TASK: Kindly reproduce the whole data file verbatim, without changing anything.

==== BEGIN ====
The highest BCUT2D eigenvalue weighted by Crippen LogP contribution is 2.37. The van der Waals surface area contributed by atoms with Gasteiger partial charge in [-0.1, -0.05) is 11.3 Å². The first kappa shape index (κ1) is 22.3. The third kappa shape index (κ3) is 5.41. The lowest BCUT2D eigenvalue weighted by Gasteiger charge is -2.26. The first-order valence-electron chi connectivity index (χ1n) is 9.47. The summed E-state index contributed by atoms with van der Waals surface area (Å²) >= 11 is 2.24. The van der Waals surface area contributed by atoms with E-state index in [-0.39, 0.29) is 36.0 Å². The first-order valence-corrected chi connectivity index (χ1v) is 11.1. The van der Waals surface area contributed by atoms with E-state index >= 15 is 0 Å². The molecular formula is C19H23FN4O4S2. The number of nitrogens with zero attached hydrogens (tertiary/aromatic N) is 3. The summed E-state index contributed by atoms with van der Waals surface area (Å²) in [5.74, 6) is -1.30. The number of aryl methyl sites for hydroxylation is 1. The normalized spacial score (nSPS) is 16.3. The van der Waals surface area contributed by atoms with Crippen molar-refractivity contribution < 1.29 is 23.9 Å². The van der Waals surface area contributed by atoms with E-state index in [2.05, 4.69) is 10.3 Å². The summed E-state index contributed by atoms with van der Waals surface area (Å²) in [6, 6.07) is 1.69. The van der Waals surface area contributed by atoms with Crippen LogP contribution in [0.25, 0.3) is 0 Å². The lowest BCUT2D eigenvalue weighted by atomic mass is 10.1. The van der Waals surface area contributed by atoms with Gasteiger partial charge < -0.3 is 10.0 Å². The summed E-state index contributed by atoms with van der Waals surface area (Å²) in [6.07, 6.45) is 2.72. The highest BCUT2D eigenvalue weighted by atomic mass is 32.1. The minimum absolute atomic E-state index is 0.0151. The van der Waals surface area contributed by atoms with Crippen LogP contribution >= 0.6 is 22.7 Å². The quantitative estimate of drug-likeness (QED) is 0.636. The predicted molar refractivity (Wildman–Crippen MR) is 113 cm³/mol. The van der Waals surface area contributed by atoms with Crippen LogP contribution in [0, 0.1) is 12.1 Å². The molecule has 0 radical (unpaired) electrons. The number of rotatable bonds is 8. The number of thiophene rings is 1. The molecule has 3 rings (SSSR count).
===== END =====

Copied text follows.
The highest BCUT2D eigenvalue weighted by Crippen LogP contribution is 2.37. The van der Waals surface area contributed by atoms with Gasteiger partial charge in [-0.1, -0.05) is 11.3 Å². The first kappa shape index (κ1) is 22.3. The third kappa shape index (κ3) is 5.41. The lowest BCUT2D eigenvalue weighted by Gasteiger charge is -2.26. The first-order valence-electron chi connectivity index (χ1n) is 9.47. The summed E-state index contributed by atoms with van der Waals surface area (Å²) >= 11 is 2.24. The van der Waals surface area contributed by atoms with E-state index in [-0.39, 0.29) is 36.0 Å². The first-order valence-corrected chi connectivity index (χ1v) is 11.1. The van der Waals surface area contributed by atoms with E-state index >= 15 is 0 Å². The molecular formula is C19H23FN4O4S2. The number of nitrogens with zero attached hydrogens (tertiary/aromatic N) is 3. The summed E-state index contributed by atoms with van der Waals surface area (Å²) in [5.74, 6) is -1.30. The number of aryl methyl sites for hydroxylation is 1. The normalized spacial score (nSPS) is 16.3. The van der Waals surface area contributed by atoms with Crippen molar-refractivity contribution < 1.29 is 23.9 Å². The van der Waals surface area contributed by atoms with E-state index in [2.05, 4.69) is 10.3 Å². The summed E-state index contributed by atoms with van der Waals surface area (Å²) in [6, 6.07) is 1.69. The van der Waals surface area contributed by atoms with Crippen LogP contribution in [0.25, 0.3) is 0 Å². The lowest BCUT2D eigenvalue weighted by atomic mass is 10.1. The van der Waals surface area contributed by atoms with Gasteiger partial charge < -0.3 is 10.0 Å². The summed E-state index contributed by atoms with van der Waals surface area (Å²) in [6.07, 6.45) is 2.72. The highest BCUT2D eigenvalue weighted by atomic mass is 32.1. The minimum absolute atomic E-state index is 0.0151. The van der Waals surface area contributed by atoms with Crippen LogP contribution >= 0.6 is 22.7 Å². The quantitative estimate of drug-likeness (QED) is 0.636. The predicted molar refractivity (Wildman–Crippen MR) is 113 cm³/mol. The van der Waals surface area contributed by atoms with Crippen LogP contribution in [0, 0.1) is 12.1 Å². The molecule has 0 radical (unpaired) electrons. The number of rotatable bonds is 8. The number of thiophene rings is 1. The molecule has 3 rings (SSSR count).